Emsellem, Dr. Helene A., M.D., Whiteley, Carol. "Part IV Family and Community Support -- 12 Supporting Your Teen." Snooze... or Lose!: 10 "No-War" Ways to Improve Your Teen's Sleep Habits. Washington, DC: The National Academies Press, 2006.
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Snooze…Or Lose!: 10 “No-War” Ways to Improve Your Teen’s Sleep Habits
into the room and actually give her a little shake? Does your teen want you to back off completely and let her handle her sleep and wake-up times on her own? If your teen knows she can’t get up on her own, will she commit to not yelling at you if you agree to wake her up? (This may be very difficult for your teen, because teens roused from deep slow wave or REM sleep may be barely conscious and not remember later what they said; taping them when they wake up may give you credibility in the negotiations.) If late-night TV watching is a problem, will you both agree that your teen will lose her driving privileges for a week if she stays up until midnight watching? Both of you need to talk about your areas of contention and then clearly define what you’re both willing to commit to, what you won’t take (you don’t need to take any verbal abuse from your teen), and what will happen if things go awry. Then you’ve got to stick to your plan—which may take some biting of the tongue on your part. For example, if your teen stays up late watching television, you have to keep yourself from getting out of bed and going downstairs to admonish her to go to sleep. Instead, you have to calmly ask for her car key the next morning if no driving privileges was the agreed-upon consequence. If you think you’ll be tempted to make a nasty comment at some point, you might want to write down ahead of time the straightforward, unantagonistic words you’ll say. If things go well, you might also want to have a list at the ready of positive things you can say or have a reward system in place.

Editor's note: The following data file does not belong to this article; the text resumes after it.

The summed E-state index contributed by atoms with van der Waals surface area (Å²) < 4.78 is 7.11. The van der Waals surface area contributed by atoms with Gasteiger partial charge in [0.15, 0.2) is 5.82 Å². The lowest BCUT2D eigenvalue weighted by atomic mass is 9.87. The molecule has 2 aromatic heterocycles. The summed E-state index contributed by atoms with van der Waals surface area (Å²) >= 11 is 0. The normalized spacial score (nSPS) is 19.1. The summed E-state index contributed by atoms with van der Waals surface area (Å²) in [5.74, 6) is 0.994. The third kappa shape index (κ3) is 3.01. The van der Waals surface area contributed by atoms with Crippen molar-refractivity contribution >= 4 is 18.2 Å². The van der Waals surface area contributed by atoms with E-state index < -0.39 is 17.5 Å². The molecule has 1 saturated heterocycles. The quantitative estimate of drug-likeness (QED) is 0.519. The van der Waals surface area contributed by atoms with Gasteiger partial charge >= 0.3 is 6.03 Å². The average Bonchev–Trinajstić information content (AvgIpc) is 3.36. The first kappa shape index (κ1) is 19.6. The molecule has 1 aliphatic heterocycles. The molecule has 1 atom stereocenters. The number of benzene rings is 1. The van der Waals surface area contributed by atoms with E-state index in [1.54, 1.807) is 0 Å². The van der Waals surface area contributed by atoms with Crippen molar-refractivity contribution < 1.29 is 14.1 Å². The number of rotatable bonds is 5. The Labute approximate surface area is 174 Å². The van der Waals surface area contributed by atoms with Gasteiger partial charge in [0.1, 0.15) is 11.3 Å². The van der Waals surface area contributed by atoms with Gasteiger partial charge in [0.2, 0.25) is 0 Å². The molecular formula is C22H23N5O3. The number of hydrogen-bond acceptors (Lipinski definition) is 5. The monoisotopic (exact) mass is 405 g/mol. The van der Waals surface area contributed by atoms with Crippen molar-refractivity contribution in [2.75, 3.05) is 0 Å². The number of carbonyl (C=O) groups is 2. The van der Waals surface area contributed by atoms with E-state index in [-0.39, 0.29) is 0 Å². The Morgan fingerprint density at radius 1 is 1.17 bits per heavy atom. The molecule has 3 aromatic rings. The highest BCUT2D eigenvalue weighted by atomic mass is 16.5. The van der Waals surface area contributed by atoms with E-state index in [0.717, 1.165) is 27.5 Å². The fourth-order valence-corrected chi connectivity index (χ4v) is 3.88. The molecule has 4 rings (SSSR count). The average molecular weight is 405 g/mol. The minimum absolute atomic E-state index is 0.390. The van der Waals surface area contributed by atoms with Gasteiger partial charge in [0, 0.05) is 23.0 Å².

One last point here: Sometimes it turns out that one parent is better able to deal with all the sleep issues than the other, so that person should be the one to take them on. For example, if you’re a very meticulous, very structured, very organized kind of person, a teen who straggles out in the morning at the last possible second looking a little
Another Parent Says …
“Talking over all the sore points and writing up an agreementended all the pulling and pushing we were going through. I found I hadto distance myself sometimes, which was hard, but I learned that thatwas much better than interfering too much because that just made Mattangry and rebellious.”